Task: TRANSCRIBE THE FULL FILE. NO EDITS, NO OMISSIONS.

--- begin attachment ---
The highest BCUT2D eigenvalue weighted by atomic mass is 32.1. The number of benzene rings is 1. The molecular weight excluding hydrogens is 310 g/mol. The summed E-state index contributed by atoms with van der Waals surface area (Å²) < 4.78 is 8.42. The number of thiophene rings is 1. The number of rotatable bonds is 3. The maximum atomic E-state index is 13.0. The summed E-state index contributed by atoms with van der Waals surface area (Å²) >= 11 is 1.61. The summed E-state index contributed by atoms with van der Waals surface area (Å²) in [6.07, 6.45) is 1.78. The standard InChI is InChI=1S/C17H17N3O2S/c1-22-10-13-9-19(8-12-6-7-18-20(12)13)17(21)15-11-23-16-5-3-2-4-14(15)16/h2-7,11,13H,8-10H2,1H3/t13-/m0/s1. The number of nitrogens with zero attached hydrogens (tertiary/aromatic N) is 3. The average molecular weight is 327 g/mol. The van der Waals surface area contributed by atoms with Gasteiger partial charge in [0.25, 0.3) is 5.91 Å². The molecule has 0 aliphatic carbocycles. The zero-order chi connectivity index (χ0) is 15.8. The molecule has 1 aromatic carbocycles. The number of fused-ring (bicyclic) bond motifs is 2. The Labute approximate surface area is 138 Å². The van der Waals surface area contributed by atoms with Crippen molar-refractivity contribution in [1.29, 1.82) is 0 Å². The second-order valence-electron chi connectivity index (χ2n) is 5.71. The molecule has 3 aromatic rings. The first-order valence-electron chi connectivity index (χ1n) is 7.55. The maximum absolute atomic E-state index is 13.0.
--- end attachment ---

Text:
The highest BCUT2D eigenvalue weighted by atomic mass is 32.1. The number of benzene rings is 1. The molecular weight excluding hydrogens is 310 g/mol. The summed E-state index contributed by atoms with van der Waals surface area (Å²) < 4.78 is 8.42. The number of thiophene rings is 1. The number of rotatable bonds is 3. The maximum atomic E-state index is 13.0. The summed E-state index contributed by atoms with van der Waals surface area (Å²) >= 11 is 1.61. The summed E-state index contributed by atoms with van der Waals surface area (Å²) in [6.07, 6.45) is 1.78. The standard InChI is InChI=1S/C17H17N3O2S/c1-22-10-13-9-19(8-12-6-7-18-20(12)13)17(21)15-11-23-16-5-3-2-4-14(15)16/h2-7,11,13H,8-10H2,1H3/t13-/m0/s1. The number of nitrogens with zero attached hydrogens (tertiary/aromatic N) is 3. The average molecular weight is 327 g/mol. The van der Waals surface area contributed by atoms with Gasteiger partial charge in [0.25, 0.3) is 5.91 Å². The molecule has 0 aliphatic carbocycles. The zero-order chi connectivity index (χ0) is 15.8. The molecule has 1 aromatic carbocycles. The number of fused-ring (bicyclic) bond motifs is 2. The Labute approximate surface area is 138 Å². The van der Waals surface area contributed by atoms with Crippen molar-refractivity contribution in [1.29, 1.82) is 0 Å². The second-order valence-electron chi connectivity index (χ2n) is 5.71. The molecule has 3 aromatic rings. The first-order valence-electron chi connectivity index (χ1n) is 7.55. The maximum absolute atomic E-state index is 13.0.